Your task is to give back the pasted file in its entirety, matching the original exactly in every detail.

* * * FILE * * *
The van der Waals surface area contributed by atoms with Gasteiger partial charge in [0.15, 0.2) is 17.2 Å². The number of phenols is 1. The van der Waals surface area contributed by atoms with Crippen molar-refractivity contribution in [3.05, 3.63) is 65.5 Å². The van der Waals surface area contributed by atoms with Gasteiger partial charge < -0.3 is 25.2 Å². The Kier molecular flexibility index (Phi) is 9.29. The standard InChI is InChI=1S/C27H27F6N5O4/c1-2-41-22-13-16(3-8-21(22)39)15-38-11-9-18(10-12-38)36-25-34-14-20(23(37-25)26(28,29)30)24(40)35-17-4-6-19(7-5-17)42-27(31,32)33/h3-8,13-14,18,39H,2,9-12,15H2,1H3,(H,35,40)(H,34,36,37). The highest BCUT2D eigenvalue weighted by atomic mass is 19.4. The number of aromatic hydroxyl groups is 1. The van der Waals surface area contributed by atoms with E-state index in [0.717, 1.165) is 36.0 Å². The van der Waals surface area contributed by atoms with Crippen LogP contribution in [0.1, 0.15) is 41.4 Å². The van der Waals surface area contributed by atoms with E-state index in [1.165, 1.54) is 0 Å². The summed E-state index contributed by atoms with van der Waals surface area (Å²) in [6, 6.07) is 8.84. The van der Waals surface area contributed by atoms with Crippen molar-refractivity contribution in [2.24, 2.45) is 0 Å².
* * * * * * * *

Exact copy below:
The van der Waals surface area contributed by atoms with Gasteiger partial charge in [0.15, 0.2) is 17.2 Å². The number of phenols is 1. The van der Waals surface area contributed by atoms with Crippen molar-refractivity contribution in [3.05, 3.63) is 65.5 Å². The van der Waals surface area contributed by atoms with Gasteiger partial charge < -0.3 is 25.2 Å². The Kier molecular flexibility index (Phi) is 9.29. The standard InChI is InChI=1S/C27H27F6N5O4/c1-2-41-22-13-16(3-8-21(22)39)15-38-11-9-18(10-12-38)36-25-34-14-20(23(37-25)26(28,29)30)24(40)35-17-4-6-19(7-5-17)42-27(31,32)33/h3-8,13-14,18,39H,2,9-12,15H2,1H3,(H,35,40)(H,34,36,37). The highest BCUT2D eigenvalue weighted by atomic mass is 19.4. The number of aromatic hydroxyl groups is 1. The van der Waals surface area contributed by atoms with E-state index in [0.717, 1.165) is 36.0 Å². The van der Waals surface area contributed by atoms with Crippen LogP contribution in [0.1, 0.15) is 41.4 Å². The van der Waals surface area contributed by atoms with E-state index in [1.165, 1.54) is 0 Å². The summed E-state index contributed by atoms with van der Waals surface area (Å²) in [6, 6.07) is 8.84. The van der Waals surface area contributed by atoms with Crippen molar-refractivity contribution in [2.24, 2.45) is 0 Å².